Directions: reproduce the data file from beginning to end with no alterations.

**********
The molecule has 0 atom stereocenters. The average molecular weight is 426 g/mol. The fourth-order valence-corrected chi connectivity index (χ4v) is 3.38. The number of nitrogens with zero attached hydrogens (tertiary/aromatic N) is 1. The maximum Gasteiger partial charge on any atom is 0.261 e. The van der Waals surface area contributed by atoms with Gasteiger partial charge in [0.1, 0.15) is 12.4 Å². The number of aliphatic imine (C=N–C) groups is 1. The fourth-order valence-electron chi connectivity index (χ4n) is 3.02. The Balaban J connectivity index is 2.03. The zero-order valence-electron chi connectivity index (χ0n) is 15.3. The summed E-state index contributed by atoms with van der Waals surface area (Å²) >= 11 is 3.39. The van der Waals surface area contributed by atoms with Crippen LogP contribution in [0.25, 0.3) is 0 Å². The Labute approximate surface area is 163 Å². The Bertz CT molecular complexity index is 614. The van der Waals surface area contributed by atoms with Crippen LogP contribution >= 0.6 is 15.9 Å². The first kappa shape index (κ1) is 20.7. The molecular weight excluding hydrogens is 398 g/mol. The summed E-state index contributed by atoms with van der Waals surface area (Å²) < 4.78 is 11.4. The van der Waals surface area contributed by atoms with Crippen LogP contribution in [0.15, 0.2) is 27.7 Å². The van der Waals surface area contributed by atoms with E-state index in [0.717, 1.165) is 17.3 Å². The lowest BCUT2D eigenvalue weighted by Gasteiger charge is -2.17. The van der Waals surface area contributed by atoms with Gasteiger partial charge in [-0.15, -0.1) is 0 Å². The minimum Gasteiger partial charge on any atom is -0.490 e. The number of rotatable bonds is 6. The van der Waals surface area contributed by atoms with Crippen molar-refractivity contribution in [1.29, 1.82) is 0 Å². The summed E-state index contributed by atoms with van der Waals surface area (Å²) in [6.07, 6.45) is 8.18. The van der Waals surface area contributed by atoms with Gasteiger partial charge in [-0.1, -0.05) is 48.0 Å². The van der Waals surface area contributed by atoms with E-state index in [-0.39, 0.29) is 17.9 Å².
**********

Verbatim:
The molecule has 0 atom stereocenters. The average molecular weight is 426 g/mol. The fourth-order valence-corrected chi connectivity index (χ4v) is 3.38. The number of nitrogens with zero attached hydrogens (tertiary/aromatic N) is 1. The maximum Gasteiger partial charge on any atom is 0.261 e. The van der Waals surface area contributed by atoms with Gasteiger partial charge in [0.1, 0.15) is 12.4 Å². The number of aliphatic imine (C=N–C) groups is 1. The fourth-order valence-electron chi connectivity index (χ4n) is 3.02. The Balaban J connectivity index is 2.03. The zero-order valence-electron chi connectivity index (χ0n) is 15.3. The summed E-state index contributed by atoms with van der Waals surface area (Å²) >= 11 is 3.39. The van der Waals surface area contributed by atoms with Crippen LogP contribution in [0.25, 0.3) is 0 Å². The Labute approximate surface area is 163 Å². The Bertz CT molecular complexity index is 614. The van der Waals surface area contributed by atoms with Crippen LogP contribution >= 0.6 is 15.9 Å². The first kappa shape index (κ1) is 20.7. The molecular weight excluding hydrogens is 398 g/mol. The summed E-state index contributed by atoms with van der Waals surface area (Å²) < 4.78 is 11.4. The van der Waals surface area contributed by atoms with Crippen LogP contribution in [0.15, 0.2) is 27.7 Å². The van der Waals surface area contributed by atoms with E-state index in [0.717, 1.165) is 17.3 Å². The lowest BCUT2D eigenvalue weighted by Gasteiger charge is -2.17. The van der Waals surface area contributed by atoms with Gasteiger partial charge in [-0.15, -0.1) is 0 Å². The minimum Gasteiger partial charge on any atom is -0.490 e. The number of rotatable bonds is 6. The van der Waals surface area contributed by atoms with Crippen molar-refractivity contribution in [1.29, 1.82) is 0 Å². The summed E-state index contributed by atoms with van der Waals surface area (Å²) in [6.07, 6.45) is 8.18. The van der Waals surface area contributed by atoms with Gasteiger partial charge in [-0.1, -0.05) is 48.0 Å². The van der Waals surface area contributed by atoms with E-state index in [-0.39, 0.29) is 17.9 Å².